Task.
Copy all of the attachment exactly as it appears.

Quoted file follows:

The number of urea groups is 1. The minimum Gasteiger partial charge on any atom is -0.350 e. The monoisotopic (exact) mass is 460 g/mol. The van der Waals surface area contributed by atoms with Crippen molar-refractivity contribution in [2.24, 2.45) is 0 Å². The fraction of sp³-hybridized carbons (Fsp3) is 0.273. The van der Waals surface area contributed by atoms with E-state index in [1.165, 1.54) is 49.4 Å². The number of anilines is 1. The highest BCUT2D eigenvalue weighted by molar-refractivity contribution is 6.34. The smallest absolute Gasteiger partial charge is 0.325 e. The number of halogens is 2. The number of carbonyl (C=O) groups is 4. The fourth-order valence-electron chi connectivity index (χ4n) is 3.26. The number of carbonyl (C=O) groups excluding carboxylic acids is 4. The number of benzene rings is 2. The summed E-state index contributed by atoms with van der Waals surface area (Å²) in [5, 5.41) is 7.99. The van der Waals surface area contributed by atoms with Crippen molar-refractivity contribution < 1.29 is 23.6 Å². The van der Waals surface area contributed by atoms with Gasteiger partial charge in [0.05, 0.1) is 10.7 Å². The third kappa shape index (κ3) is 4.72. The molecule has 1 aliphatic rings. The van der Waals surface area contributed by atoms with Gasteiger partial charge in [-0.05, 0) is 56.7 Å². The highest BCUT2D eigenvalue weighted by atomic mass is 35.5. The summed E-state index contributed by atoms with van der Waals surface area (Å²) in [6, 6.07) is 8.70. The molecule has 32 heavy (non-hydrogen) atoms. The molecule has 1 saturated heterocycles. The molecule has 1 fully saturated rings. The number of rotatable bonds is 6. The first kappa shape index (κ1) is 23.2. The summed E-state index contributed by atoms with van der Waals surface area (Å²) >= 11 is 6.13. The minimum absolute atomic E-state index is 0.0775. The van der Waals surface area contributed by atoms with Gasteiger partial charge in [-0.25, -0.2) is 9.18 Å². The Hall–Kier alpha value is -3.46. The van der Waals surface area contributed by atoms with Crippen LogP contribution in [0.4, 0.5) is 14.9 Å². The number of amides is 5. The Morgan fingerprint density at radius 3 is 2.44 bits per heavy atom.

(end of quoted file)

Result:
The number of urea groups is 1. The minimum Gasteiger partial charge on any atom is -0.350 e. The monoisotopic (exact) mass is 460 g/mol. The van der Waals surface area contributed by atoms with Crippen molar-refractivity contribution in [2.24, 2.45) is 0 Å². The fraction of sp³-hybridized carbons (Fsp3) is 0.273. The van der Waals surface area contributed by atoms with E-state index in [1.165, 1.54) is 49.4 Å². The number of anilines is 1. The highest BCUT2D eigenvalue weighted by molar-refractivity contribution is 6.34. The smallest absolute Gasteiger partial charge is 0.325 e. The number of halogens is 2. The number of carbonyl (C=O) groups is 4. The fourth-order valence-electron chi connectivity index (χ4n) is 3.26. The number of carbonyl (C=O) groups excluding carboxylic acids is 4. The number of benzene rings is 2. The summed E-state index contributed by atoms with van der Waals surface area (Å²) in [5, 5.41) is 7.99. The van der Waals surface area contributed by atoms with Crippen molar-refractivity contribution < 1.29 is 23.6 Å². The van der Waals surface area contributed by atoms with Gasteiger partial charge in [0.05, 0.1) is 10.7 Å². The third kappa shape index (κ3) is 4.72. The molecule has 1 aliphatic rings. The van der Waals surface area contributed by atoms with Gasteiger partial charge in [-0.05, 0) is 56.7 Å². The highest BCUT2D eigenvalue weighted by atomic mass is 35.5. The summed E-state index contributed by atoms with van der Waals surface area (Å²) in [6, 6.07) is 8.70. The molecule has 32 heavy (non-hydrogen) atoms. The molecule has 1 saturated heterocycles. The molecule has 1 fully saturated rings. The number of rotatable bonds is 6. The first kappa shape index (κ1) is 23.2. The summed E-state index contributed by atoms with van der Waals surface area (Å²) >= 11 is 6.13. The minimum absolute atomic E-state index is 0.0775. The van der Waals surface area contributed by atoms with Gasteiger partial charge in [-0.25, -0.2) is 9.18 Å². The Hall–Kier alpha value is -3.46. The van der Waals surface area contributed by atoms with Crippen LogP contribution in [0.4, 0.5) is 14.9 Å². The number of amides is 5. The Morgan fingerprint density at radius 3 is 2.44 bits per heavy atom.